While you are updating your website’s copy, you’ll also want to implement changes in your HTML – specifically, in your H1 and H2 title tags, as well as your meta descriptions and URLs. You’ll want to put your most relevant keywords in these sections of your website HTML. Search engines take into account the words in these sections of your website’s HTML when listing out relevant webpages in a search result.
Paid Search (PPC): Paid search results are advertisements. A business pays to have their ads displayed when users do a search containing specific keywords. The ads are typically displayed above and to the right of organic search results. The exact placement of the ads is determined by both a bidding process and quality score. The advantages and drawbacks of paid search are often the opposite of organic listings.
Social Media Marketing (SMM): Focuses on branding, reputation enhancement and enhanced customer service via social networks like Facebook, Twitter, YouTube and LinkedIn. Smaller SMM channels include Digg, Delicious, Wikipedia, StumbleUpon and MySpace. Social networks are visited by a collective total of over one-billion people. Thus, even the simplest marketing efforts, like paid advertising, reach potentially large audiences.
Let’s say, for example, that you run a construction business that helps with home repairs after natural disasters and you want to advertise that service. The official term for the service is “fire restoration,” but keyword research may indicate that customers in your area search instead for “fire repair” or “repair fire damage to house.” By not optimizing for these two keywords, you’ll lose out on a lot of traffic and potential customers, even if “fire restoration” is technically more correct.
The value of this that it is natural. In this day and age, we have become incredibly immune to advertising. People see it everywhere. We have been trained to unconsciously identify and ignore advertising. However, organic marketing provides value-first content to people who want to consume it. When people are searching or browsing for information about your products and services you want to be there to provide exceptional content.
Paid inclusion is a search engine marketing method in itself, but also a tool of search engine optimization, since experts and firms can test out different approaches to improving ranking and see the results often within a couple of days, instead of waiting weeks or months. Knowledge gained this way can be used to optimize other web pages, without paying the search engine company.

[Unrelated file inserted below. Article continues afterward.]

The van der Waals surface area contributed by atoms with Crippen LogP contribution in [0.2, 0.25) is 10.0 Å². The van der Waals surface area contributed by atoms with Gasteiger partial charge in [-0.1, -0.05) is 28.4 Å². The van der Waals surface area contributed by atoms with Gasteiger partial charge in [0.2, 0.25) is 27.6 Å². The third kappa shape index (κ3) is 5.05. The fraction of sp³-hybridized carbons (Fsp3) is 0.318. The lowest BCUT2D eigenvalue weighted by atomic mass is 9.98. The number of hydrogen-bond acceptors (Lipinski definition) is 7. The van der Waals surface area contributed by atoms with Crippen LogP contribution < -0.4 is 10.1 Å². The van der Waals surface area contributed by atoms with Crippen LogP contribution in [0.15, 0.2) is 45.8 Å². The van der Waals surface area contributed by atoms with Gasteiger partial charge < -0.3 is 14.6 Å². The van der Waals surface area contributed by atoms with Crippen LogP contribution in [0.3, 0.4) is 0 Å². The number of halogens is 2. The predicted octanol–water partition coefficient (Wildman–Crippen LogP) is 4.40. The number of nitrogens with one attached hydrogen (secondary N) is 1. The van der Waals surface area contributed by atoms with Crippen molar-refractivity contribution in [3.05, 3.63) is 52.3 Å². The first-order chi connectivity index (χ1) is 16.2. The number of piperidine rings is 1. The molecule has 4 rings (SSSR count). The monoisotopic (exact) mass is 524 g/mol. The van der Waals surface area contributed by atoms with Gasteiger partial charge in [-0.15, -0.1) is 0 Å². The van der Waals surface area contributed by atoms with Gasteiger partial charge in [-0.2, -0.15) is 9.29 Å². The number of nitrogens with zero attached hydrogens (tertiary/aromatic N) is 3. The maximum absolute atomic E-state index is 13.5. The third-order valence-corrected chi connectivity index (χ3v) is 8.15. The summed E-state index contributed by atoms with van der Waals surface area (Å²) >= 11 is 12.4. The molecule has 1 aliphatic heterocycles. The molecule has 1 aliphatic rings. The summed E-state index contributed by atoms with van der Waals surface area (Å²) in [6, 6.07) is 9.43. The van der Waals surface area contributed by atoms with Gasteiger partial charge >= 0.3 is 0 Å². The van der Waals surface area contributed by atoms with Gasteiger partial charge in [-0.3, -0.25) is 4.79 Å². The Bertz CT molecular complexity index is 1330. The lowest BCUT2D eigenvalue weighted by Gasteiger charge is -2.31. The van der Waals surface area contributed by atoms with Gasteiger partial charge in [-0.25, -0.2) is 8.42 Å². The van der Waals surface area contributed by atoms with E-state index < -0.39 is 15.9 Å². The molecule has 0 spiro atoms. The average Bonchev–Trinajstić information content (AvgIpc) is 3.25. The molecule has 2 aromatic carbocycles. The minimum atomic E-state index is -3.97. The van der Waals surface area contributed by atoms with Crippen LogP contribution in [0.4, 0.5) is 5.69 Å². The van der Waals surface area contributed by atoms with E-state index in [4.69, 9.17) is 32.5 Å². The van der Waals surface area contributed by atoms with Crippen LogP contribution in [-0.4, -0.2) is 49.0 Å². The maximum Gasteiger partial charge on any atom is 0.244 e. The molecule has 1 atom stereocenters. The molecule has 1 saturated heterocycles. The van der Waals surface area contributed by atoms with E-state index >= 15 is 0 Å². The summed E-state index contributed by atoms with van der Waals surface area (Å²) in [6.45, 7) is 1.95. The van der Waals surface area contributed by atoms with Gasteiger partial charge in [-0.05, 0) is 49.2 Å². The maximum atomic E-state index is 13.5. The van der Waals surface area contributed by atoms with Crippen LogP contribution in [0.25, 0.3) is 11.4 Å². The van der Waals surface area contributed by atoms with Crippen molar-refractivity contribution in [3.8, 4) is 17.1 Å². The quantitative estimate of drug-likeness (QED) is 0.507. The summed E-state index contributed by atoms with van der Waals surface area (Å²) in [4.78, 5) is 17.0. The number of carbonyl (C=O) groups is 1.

Increase your real estate. When you show up in the first page of the organic AND paid search results, you’re doing something right. That’s not just something the marketing nerds like us will notice either – people realize (consciously or not) that it takes a successful, legitimate, intelligent company to show up twice in one search. A company that doesn’t know what they’re doing couldn’t do that… right?
Get a handle on your brand reputation. Your brand story is the one that you tell. Your reputation is the story that customers tell on your behalf. If someone consistently stumbles on your site when they type in niche search queries, they’ll be intrigued. The result? They’ll start conducting navigational searches for your brand. The intent behind that search? They want reviews and other customer’s experiences with your business. Ask your customers for reviews and reach out to third-party review sites in your niche. This way, these navigational searches don’t come up empty. I also recommend monitoring your brand mentions. The easy way is to set up Google Alerts. Type in your brand name and create your alert. Any mention online and you’ll be notified.
With stats like that, you’re probably wondering why you should even bother with organic posts. Although organic reach is low, it’s still important to have an active, consistent presence on social media. Your Facebook page, Instagram account, Twitter profile, etc. are often where people turn to for updates from your company or to ask questions. Low organic reach doesn’t mean you should stop posting organically all together—it means you should focus more of your efforts on a paid social media strategy while maintaining a solid organic strategy.
Because so few ordinary users (38% according to Pew Research Center) realized that many of the highest placed "results" on search engine results pages (SERPs) were ads, the search engine optimization industry began to distinguish between ads and natural results. The perspective among general users was that all results were, in fact, "results." So the qualifier "organic" was invented to distinguish non-ad search results from ads.